Over the 2 years, approximately 20 Pacific razor clams were collected from each site (Hallo Bay at KATM was not sampled in 2015 due to logistical constraints). A total of 116 razor clams were used for biomarker assays, of which 73 had a full complement of biomarker data (missing data due to logistical constraints of taking morphometric measurements in the field for razor clams from Chinitna Bay and Polly Creek in 2015) and 112 were used for gene transcription. The razor clams ranged in length from 28.5 to 158.3 mm and were generally larger at LACL (86.1–158.3 mm) than at KATM (28.2–103.7 mm). As size clearly varied, and presumably was an indication of age, we estimated age based on annuli counts. Age was tested (lme4 package, R 2.8.1; R Development Core Team, 2012) and no significant effects on razor clam biomarkers or gene transcription were noted; thus neither age nor size were considered in further analyses.
Reference ranges and correlations
Biomarker and gene transcript medians, 2.5% and 97.5% percentiles, and ranges were created for use in future monitoring efforts (Table 4). Site-specific medians and ranges for the biomarker and gene transcription assays during each year are provided as Supplemental Material (Tables S1 and S2).
|Condition factor||Shell thickness||Hemocyte count|
|Hydrogen peroxide||RNA:DNA ratio||P450 Activity|
Statistically significant differences among sites were identified for five of the seven biomarkers (condition factor, shell thickness, hemocyte count, H2O2 and P450; Fig. 2), and four of the five genes (CaM, Ferr, HSP70, and PPIA; Fig. 3). One statistically significant positive correlation within the biomarker assay was present between condition factor and shell thickness (Fig. 4). Within the gene transcription assays, statistically significant positive correlations were identified between: CaM and Ferr, CaM and PPIA, and Ferr and PPIA (Fig. 5). Statistically significant negative correlations within the gene transcription assays were identified between: CaM and HSP70 and PPIA and HSP70 (Fig. 5). Interestingly, both populations are segregated by PPIA transcript levels. No negative correlations within the biomarkers were identified. Significant correlations (P ≤ 0.05) between the biomarker and gene transcription results also were identified (Table 5). For interpretation of results, we considered correlations with P values that were >0.30 (or <−0.30) to be of possible biological significance. For these calculations, the mean values for each site-year were used, as biomarkers and gene transcription were not measured on the same individual razor clams (and thus the sample size was lower, at n = 9). Regarding the gene transcription-biomarker correlations only (Table 5), as a larger normalized value is indicative of lower transcription levels, a negative R value actually indicates a positive relationship, and a positive R value indicates a negative relationship. A positive correlation was observed between Ferr transcription and hemocyte count and negative correlations between PPIA transcription and condition factor, as well as PPIA transcription and shell thickness.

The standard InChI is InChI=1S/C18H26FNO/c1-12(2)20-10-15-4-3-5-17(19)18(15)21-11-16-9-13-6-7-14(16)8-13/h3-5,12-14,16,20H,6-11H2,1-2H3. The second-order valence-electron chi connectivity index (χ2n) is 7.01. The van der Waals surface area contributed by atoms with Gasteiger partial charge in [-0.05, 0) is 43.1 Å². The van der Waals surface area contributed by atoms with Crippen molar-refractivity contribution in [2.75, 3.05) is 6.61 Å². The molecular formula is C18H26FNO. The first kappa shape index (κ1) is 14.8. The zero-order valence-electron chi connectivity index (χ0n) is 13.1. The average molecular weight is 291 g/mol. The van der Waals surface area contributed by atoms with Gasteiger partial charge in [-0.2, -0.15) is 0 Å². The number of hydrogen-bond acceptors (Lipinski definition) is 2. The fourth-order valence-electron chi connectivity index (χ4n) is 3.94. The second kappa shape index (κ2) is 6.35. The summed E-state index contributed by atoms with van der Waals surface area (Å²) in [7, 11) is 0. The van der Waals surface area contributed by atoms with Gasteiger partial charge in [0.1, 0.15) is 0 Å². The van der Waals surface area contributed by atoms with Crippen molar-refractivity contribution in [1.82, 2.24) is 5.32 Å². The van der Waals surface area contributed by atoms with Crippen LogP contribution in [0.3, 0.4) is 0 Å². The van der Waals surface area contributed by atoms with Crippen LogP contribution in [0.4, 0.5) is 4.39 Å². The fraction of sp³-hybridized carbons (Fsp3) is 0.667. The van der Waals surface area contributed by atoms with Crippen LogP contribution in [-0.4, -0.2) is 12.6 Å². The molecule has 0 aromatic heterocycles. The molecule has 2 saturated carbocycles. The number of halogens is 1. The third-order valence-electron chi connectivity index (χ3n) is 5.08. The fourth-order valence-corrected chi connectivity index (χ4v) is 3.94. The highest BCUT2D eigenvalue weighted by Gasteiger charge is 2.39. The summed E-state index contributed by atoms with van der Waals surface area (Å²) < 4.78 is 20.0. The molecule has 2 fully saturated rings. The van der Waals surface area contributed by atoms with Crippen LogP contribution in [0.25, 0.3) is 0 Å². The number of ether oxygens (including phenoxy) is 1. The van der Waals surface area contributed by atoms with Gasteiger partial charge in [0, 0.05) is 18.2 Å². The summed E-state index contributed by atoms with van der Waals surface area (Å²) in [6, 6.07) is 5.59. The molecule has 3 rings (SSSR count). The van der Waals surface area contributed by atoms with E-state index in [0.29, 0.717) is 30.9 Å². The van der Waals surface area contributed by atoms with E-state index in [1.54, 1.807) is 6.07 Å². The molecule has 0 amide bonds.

Non-parametric analysis of biomarker data by site yielded results similar to the Pearson correlations analyses (2-dimensional stress = 0.222) (Fig. 6). Results show that NMDS 1 is primarily defined by condition factor, shell thickness, RNA:DNA, and hemocyte count. NMDS 2 is associated with HSP40, P450 and H2O2. The plot does not clearly show clusters, although there is some separation between two KATM sites (Kashvik and Swikshak) and the rest of the sites on NMDS2.
Non-parametric multivariate analysis of gene transcription data by site were similar to the Pearson correlation analyses (2-dimensional stress = 0.092) (Fig. 7). Our results show that NMDS 1 is heavily influenced by PPIA and HSP70. NMDS 2 is most strongly associated with HSP 90. The plot clearly shows two clusters almost entirely divided by park. Some individuals from KATM are found in the LACL cluster, but none of the individuals from LACL are found in the KATM cluster.